Early indices of deviance detection in humans and animal models

Sabine Grimm*, Carles Escera, Israel Nelken

*Corresponding author for this work

Research output: Contribution to journalArticlepeer-review

32 Scopus citations


Detecting unexpected stimuli in the environment is a critical function of the auditory system. Responses to unexpected "deviant" sounds are enhanced compared to responses to expected stimuli. At the human scalp, deviance detection is reflected in the mismatch negativity (MMN) and in an enhancement of the middle-latency response (MLR). Single neurons often respond more strongly to a stimulus when rare than when common, a phenomenon termed stimulus-specific adaptation (SSA). Here we compare stimulus-specific adaptation with scalp-recorded deviance-related responses. We conclude that early markers of deviance detection in the time range of the MLR could be a direct correlate of cortical SSA. Both occur at an early level of cortical activation, both are robust findings with low-probability stimuli, and both show properties of genuine deviance detection. Their causal relation with the later scalp-recorded MMN is a key question in this field.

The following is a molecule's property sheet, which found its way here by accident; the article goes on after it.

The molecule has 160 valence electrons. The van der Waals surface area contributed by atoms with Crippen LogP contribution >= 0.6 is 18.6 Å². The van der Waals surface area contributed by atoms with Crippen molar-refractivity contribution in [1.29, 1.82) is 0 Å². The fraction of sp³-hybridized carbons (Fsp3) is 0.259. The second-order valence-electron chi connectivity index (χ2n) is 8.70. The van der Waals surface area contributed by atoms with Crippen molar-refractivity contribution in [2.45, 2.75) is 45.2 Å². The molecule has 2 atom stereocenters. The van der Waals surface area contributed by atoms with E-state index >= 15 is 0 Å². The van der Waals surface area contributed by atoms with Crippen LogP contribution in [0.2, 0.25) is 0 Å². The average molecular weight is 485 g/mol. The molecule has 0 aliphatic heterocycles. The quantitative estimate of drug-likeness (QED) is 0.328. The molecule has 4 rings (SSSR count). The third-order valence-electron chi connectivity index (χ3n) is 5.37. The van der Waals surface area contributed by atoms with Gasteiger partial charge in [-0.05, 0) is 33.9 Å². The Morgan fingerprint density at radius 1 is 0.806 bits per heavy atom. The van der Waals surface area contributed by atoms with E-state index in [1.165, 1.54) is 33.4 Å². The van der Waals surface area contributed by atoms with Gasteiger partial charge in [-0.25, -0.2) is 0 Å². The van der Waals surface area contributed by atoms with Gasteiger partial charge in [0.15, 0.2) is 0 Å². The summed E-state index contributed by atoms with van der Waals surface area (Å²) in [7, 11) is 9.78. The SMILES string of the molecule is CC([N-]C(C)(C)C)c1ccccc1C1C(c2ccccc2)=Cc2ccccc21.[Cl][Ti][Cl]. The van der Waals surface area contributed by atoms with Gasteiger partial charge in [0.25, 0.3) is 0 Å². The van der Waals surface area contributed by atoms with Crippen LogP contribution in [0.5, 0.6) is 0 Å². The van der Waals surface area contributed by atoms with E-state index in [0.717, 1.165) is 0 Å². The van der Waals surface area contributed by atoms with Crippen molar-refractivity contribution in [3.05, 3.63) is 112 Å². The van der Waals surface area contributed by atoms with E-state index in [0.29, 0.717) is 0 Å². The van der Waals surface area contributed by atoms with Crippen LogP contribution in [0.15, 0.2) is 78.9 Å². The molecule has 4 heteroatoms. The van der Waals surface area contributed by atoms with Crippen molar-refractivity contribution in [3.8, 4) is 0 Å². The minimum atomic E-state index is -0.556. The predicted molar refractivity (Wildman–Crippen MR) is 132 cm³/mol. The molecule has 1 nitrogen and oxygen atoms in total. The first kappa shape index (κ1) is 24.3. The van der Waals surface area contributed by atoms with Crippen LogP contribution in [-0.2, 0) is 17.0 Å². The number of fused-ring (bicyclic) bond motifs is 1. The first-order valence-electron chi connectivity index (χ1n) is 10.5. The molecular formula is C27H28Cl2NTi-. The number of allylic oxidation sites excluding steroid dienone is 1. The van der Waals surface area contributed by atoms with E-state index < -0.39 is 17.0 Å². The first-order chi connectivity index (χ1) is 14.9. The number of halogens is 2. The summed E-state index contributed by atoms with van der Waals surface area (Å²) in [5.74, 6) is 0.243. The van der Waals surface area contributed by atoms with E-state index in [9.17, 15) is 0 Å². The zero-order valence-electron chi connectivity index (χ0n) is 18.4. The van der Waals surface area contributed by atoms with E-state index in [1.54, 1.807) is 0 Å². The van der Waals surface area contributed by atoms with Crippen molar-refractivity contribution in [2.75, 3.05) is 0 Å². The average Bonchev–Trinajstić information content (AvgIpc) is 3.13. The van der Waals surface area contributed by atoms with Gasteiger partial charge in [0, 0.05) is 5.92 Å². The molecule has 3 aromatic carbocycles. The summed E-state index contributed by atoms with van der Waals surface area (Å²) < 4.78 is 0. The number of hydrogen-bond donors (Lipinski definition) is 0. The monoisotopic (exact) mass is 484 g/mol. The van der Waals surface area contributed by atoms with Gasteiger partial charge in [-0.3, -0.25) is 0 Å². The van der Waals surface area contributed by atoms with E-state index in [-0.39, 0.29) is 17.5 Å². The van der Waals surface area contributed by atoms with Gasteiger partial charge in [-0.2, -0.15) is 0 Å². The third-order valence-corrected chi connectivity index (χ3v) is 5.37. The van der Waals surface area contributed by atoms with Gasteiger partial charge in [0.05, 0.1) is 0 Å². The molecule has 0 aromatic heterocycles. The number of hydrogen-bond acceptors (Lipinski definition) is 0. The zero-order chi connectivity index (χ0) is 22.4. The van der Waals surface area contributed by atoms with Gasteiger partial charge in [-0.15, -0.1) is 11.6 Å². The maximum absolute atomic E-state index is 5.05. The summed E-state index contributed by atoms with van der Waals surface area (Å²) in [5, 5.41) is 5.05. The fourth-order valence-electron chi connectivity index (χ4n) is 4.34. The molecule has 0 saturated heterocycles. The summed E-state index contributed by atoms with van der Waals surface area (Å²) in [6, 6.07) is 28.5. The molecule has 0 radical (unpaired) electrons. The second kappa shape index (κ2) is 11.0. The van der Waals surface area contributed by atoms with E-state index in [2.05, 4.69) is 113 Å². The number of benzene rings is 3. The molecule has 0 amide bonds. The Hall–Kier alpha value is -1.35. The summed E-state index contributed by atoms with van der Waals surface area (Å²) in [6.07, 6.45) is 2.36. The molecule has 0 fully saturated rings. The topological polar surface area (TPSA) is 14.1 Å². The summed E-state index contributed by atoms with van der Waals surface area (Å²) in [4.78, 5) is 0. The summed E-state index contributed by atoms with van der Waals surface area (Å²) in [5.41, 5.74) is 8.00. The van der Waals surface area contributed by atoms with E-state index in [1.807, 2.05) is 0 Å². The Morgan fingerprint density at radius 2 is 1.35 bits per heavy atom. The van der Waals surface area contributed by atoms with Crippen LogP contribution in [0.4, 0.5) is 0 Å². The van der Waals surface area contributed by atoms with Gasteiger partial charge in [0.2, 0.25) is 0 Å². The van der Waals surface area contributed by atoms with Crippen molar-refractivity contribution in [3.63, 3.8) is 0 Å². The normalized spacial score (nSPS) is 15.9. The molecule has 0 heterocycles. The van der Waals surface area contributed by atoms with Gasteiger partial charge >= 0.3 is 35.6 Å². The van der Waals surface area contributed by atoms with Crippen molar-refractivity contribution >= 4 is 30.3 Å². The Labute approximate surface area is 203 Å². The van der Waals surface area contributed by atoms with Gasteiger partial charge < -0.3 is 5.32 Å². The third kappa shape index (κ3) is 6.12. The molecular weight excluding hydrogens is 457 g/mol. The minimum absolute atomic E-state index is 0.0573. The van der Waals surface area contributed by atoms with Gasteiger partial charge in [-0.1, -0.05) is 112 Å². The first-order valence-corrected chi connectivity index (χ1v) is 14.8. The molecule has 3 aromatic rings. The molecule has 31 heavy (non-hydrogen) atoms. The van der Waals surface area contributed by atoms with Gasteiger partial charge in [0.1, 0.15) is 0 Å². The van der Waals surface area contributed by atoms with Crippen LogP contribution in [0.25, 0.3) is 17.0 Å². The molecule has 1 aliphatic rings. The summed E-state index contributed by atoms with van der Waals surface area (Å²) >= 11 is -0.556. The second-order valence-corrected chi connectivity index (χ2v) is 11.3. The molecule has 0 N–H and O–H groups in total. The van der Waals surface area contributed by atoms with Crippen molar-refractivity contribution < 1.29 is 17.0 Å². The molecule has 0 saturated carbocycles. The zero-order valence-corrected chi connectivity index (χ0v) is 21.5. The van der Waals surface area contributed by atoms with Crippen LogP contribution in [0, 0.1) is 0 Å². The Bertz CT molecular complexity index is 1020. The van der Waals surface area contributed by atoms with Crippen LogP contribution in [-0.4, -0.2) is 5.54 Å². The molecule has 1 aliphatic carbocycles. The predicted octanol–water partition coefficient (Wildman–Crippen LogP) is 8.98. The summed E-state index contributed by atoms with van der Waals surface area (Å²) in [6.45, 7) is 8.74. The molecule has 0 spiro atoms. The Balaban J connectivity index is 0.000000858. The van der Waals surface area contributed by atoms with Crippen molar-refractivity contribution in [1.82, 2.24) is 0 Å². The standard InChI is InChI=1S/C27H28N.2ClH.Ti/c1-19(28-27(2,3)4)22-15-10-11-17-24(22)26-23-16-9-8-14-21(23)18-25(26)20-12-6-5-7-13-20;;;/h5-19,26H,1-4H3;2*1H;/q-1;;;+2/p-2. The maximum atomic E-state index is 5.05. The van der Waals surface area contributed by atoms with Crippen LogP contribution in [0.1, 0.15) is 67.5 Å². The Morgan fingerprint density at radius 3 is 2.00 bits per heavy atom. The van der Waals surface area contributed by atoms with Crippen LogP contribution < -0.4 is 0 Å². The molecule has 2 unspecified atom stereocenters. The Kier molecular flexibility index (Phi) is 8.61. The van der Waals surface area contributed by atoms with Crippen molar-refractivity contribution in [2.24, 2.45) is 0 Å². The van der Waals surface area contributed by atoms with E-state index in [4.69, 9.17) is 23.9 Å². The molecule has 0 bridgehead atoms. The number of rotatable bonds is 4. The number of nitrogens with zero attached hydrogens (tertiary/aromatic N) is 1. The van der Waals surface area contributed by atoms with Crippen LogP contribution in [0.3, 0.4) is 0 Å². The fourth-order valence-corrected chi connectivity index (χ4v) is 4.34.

Original languageAmerican English
Pages (from-to)23-27
Number of pages5
JournalBiological Psychology
StatePublished - 1 Apr 2016

Bibliographical note

Publisher Copyright:
© 2015 Elsevier B.V.


  • Animal models
  • Deviance detection
  • Middle latency response
  • Mismatch negativity
  • Stimulus-specific adaptation


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